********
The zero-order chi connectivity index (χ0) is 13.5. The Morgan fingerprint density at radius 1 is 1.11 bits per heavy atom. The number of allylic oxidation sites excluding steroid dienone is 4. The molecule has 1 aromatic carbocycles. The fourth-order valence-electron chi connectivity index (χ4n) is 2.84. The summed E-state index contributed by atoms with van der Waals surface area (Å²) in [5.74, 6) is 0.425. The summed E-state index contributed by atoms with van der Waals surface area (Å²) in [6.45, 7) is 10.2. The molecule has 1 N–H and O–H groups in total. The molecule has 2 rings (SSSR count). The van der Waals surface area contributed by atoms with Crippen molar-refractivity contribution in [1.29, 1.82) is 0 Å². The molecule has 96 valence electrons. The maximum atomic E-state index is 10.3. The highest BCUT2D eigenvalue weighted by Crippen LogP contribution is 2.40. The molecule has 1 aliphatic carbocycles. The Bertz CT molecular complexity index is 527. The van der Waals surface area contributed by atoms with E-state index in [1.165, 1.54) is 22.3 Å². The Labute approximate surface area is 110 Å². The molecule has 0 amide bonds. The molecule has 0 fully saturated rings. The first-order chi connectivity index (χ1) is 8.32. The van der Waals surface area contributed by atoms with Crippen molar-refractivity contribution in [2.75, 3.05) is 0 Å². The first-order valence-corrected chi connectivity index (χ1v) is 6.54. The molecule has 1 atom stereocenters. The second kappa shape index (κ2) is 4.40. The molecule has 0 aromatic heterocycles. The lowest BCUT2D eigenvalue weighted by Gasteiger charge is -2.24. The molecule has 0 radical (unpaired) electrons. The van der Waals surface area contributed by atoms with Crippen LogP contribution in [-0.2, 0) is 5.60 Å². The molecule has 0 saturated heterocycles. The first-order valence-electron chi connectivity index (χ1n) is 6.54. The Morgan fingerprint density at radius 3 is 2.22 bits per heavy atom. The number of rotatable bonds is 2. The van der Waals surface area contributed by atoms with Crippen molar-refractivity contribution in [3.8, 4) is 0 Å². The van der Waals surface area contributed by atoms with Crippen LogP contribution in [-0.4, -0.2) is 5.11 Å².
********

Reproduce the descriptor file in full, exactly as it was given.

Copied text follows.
The zero-order chi connectivity index (χ0) is 13.5. The Morgan fingerprint density at radius 1 is 1.11 bits per heavy atom. The number of allylic oxidation sites excluding steroid dienone is 4. The molecule has 1 aromatic carbocycles. The fourth-order valence-electron chi connectivity index (χ4n) is 2.84. The summed E-state index contributed by atoms with van der Waals surface area (Å²) in [5.74, 6) is 0.425. The summed E-state index contributed by atoms with van der Waals surface area (Å²) in [6.45, 7) is 10.2. The molecule has 1 N–H and O–H groups in total. The molecule has 2 rings (SSSR count). The van der Waals surface area contributed by atoms with Crippen molar-refractivity contribution in [1.29, 1.82) is 0 Å². The molecule has 96 valence electrons. The maximum atomic E-state index is 10.3. The highest BCUT2D eigenvalue weighted by Crippen LogP contribution is 2.40. The molecule has 1 aliphatic carbocycles. The Bertz CT molecular complexity index is 527. The van der Waals surface area contributed by atoms with E-state index in [1.165, 1.54) is 22.3 Å². The Labute approximate surface area is 110 Å². The molecule has 0 amide bonds. The molecule has 0 fully saturated rings. The first-order chi connectivity index (χ1) is 8.32. The van der Waals surface area contributed by atoms with Crippen molar-refractivity contribution in [2.75, 3.05) is 0 Å². The first-order valence-corrected chi connectivity index (χ1v) is 6.54. The molecule has 1 atom stereocenters. The second kappa shape index (κ2) is 4.40. The molecule has 0 aromatic heterocycles. The lowest BCUT2D eigenvalue weighted by Gasteiger charge is -2.24. The molecule has 0 radical (unpaired) electrons. The van der Waals surface area contributed by atoms with Crippen LogP contribution in [-0.2, 0) is 5.60 Å². The molecule has 0 saturated heterocycles. The first-order valence-electron chi connectivity index (χ1n) is 6.54. The Morgan fingerprint density at radius 3 is 2.22 bits per heavy atom. The number of rotatable bonds is 2. The van der Waals surface area contributed by atoms with Crippen molar-refractivity contribution in [3.8, 4) is 0 Å². The van der Waals surface area contributed by atoms with Crippen LogP contribution in [-0.4, -0.2) is 5.11 Å².